So, inconsistencies continued. Remember the air mattress? It was put under the patient but never turned on for 24 hours, even after a doctor at the bedside was questioned about it’s use. The family noted an IV bag labeled incorrectly but a nurse stated “oh, it’s the right solution but the wrong name.”
Then it was determined that the patient’s condition was hopeless and terminal. The pneumonia that had set in was irreversible. The husband finally had to face his wife’s impending death. Cessation of life support was agreed upon by the family. A morphine drip would be started and the patient weaned off the ventilator, the extubated. It was a heart wrenching decision. One of defeat, fear, hopelessness, sadness and disbelief
When the family returned that afternoon expecting to keep a vigil at their beloved’s bedside they found the woman still intubated and without the morphine drip. When the staff was questioned the family was told, “you had to sign a consent, the order hasn’t been written yet.”
Finally the morphine is hanging; being titrated up and the ventilator weaned down, then off. The woman is extubated. The family is told that death could take days. The plan for tomorrow is hospice care. The family goes home for the night giving instructions that if it’s at a reasonable hour and that it death is eminent they want to be called. The daughter wants to come back to be with her mom. Her brother has gone home to be with his family. It’’ 5:30pm. At 7:30pm visiting cousins call the daughter. “You’d better come back to the hospital, she not going to live much…” Then the phone goes dead. The daughter calls the unit to get more information, almost to be cut off with “call back, we’re in report.” “NO,” the adult child yells! After speaking to the RN the cousins’ story is NOT corroborated. However, the daughter has a gut feeling and drives back to the hospital. The husband is resigned in his own way to the inevitable and wants to stay home. As the daughter walks into the cubicle and catches sight of the monitor, she knows. Her mother’s heart rate is 40 and dropping. Her respiration’s cease. Finally, she is able to whisper loving words into her mother’s ear, to kiss her and touch her. Then she’s gone. At that minute, the daughter is a child, crying and grieving her loss of a lifetime of love.
At first no one comes; no nurse, no doctor. Surely they can see the flat line on their monitors. The alarms keep sounding in the silent room. Finally, a nurse appears but it’s the daughter who asks for some water, who asks what the procedure is now. The daughter must remember to call their private mortuary. The words of a security guard her brother has come to know echo in her ears.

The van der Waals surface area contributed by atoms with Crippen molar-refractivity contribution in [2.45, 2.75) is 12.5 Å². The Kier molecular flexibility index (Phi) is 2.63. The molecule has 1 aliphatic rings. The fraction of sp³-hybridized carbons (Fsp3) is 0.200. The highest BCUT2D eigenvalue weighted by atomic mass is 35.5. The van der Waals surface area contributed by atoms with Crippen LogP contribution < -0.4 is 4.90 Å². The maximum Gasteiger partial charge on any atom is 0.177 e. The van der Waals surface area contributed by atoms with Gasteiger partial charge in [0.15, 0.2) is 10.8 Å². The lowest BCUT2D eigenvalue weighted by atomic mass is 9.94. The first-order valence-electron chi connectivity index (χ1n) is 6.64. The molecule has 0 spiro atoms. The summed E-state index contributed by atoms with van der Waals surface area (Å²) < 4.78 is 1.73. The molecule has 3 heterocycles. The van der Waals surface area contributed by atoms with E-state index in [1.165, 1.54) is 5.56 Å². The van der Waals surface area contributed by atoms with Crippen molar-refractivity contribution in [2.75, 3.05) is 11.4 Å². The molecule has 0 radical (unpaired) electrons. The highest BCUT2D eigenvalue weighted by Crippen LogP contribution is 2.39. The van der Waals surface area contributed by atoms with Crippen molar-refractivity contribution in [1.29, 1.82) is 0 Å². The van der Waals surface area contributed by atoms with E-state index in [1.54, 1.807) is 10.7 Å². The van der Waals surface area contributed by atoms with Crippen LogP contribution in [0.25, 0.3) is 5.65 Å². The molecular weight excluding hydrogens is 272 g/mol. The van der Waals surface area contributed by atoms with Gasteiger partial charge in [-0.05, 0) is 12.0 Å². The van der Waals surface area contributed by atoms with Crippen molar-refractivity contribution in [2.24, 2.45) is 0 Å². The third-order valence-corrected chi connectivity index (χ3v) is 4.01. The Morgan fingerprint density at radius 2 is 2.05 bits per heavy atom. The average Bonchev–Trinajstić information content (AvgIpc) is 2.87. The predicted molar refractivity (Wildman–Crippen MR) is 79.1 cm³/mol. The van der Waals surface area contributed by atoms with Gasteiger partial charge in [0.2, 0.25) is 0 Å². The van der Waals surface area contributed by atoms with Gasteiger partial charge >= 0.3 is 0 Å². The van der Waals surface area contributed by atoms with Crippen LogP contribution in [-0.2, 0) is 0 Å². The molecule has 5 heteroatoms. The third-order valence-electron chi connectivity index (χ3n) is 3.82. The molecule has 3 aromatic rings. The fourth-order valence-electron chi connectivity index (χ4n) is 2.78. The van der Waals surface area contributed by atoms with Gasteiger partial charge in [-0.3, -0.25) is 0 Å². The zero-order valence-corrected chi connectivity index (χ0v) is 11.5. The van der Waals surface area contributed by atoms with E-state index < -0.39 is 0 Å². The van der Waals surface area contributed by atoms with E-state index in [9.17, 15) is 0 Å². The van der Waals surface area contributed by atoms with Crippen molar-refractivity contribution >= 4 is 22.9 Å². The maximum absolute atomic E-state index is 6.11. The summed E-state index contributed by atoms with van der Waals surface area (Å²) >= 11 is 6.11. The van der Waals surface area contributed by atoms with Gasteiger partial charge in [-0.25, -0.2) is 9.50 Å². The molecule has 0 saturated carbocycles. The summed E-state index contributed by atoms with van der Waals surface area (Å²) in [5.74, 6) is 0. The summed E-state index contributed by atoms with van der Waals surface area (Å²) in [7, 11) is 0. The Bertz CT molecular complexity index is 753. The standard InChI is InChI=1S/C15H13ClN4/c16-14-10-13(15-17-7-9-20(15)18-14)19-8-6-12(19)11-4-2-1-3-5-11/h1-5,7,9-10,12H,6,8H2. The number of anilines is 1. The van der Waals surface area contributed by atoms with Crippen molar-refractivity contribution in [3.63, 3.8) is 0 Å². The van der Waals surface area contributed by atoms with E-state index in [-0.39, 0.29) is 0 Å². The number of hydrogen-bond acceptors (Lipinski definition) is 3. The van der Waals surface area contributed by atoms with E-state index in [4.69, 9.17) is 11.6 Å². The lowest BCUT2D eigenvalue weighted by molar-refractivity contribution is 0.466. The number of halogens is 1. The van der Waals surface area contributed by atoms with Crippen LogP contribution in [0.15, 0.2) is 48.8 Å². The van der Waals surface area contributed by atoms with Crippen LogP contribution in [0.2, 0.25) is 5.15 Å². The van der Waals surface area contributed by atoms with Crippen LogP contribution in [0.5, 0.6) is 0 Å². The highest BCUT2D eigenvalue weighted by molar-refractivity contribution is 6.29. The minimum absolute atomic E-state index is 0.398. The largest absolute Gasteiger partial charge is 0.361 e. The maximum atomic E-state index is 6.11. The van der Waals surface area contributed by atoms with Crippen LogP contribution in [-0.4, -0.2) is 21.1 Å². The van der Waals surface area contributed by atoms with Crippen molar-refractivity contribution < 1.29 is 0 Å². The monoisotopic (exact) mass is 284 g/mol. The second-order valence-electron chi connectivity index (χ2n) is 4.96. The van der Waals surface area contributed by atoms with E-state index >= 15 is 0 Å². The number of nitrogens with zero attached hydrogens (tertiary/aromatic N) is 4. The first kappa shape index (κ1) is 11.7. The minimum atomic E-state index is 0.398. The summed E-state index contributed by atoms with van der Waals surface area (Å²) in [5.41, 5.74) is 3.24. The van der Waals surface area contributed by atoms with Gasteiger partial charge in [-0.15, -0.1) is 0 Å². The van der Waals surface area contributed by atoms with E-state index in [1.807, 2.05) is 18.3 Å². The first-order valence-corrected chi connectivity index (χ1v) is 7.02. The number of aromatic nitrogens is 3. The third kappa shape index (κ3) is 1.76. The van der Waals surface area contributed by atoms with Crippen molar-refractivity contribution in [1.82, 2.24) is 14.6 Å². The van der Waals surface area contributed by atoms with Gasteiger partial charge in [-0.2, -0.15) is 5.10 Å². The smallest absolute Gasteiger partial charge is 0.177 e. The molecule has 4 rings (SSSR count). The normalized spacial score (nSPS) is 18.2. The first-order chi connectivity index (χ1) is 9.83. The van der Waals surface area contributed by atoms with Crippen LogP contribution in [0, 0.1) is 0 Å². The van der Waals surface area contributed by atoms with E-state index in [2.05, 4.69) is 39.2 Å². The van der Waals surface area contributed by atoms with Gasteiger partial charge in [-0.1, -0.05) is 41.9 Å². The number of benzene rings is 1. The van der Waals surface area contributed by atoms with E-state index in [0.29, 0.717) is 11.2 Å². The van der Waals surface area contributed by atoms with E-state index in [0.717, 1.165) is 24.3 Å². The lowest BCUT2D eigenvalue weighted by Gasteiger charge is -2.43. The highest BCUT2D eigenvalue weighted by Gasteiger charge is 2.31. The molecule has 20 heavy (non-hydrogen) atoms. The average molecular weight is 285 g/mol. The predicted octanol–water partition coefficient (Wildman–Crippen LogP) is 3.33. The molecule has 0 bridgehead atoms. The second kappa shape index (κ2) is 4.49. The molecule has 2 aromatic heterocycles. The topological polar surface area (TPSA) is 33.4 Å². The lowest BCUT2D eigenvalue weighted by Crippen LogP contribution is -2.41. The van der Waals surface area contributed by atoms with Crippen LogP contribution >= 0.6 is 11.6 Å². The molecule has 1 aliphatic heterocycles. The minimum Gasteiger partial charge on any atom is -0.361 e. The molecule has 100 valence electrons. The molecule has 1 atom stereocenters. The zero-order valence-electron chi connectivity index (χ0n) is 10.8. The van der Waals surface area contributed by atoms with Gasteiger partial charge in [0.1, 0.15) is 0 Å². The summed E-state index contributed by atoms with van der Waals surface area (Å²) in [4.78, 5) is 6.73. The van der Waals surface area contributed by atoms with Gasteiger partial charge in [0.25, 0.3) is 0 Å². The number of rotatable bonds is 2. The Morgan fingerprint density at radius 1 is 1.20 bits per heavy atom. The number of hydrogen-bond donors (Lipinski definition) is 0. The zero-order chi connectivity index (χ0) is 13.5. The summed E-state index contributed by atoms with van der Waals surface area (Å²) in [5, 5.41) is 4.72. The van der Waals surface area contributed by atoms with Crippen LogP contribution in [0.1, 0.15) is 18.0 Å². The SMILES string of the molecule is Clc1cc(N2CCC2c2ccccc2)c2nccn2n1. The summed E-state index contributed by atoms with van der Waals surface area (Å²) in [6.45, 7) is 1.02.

When your mother dies have the mortuary pick up her body as soon as possible. “They don’t treat the bodies with respect in our morgue,” he has said.
I wanted to share this story to make us all think. To make us ask questions, to challenge ourselves to do better in our current climate of “do more with less.” You may be wondering how I came to know so much about this family’s experience. You see, I’ve been a nurse for 33 years. The woman was my mother, the daughter was me.
Here are some questions to think about your unit’s practice, and some suggestions for family centered care. This includes nurses, doctors and all ancillary staff that meet patients and their families.
1. What is the climate of care in your unit?
2. Do you have any written information/brochures for families that explain your policies, rules and visitation, and the reasons for them?
3. Is someone able to take time to answer questions and inform families about their loved one’s condition and plan of care? The plan of death?
4. Can the family be taken out of the unit for a care conference? Don’t talk over the patient’s bedside or in the hallway about end of life issues and decisions. Moreover, don’t talk to the family in the waiting room in front of others.
5. Do you have a chapel or a quiet room where families can go to be alone? Is there any place a family has for quiet reflection and to place life’s chaos into perspective? Is there a chaplain or rabbi on staff? Can someone be called?
6. If a family member has a disability such as a hearing loss respect them enough to speak facing them and make sure they hear and understand you.
7. Know your hospital and unit policies concerning equipment use. If a family member brings an error to your attention, don’t ignore them. Address the issue and correct it.
8. Take care of your families during life as well as death in your unit. Call the family for worsening conditions. Report be damned. Have someone available who can be with the family at the time of death. Ask yourself how you and your family like to be treated.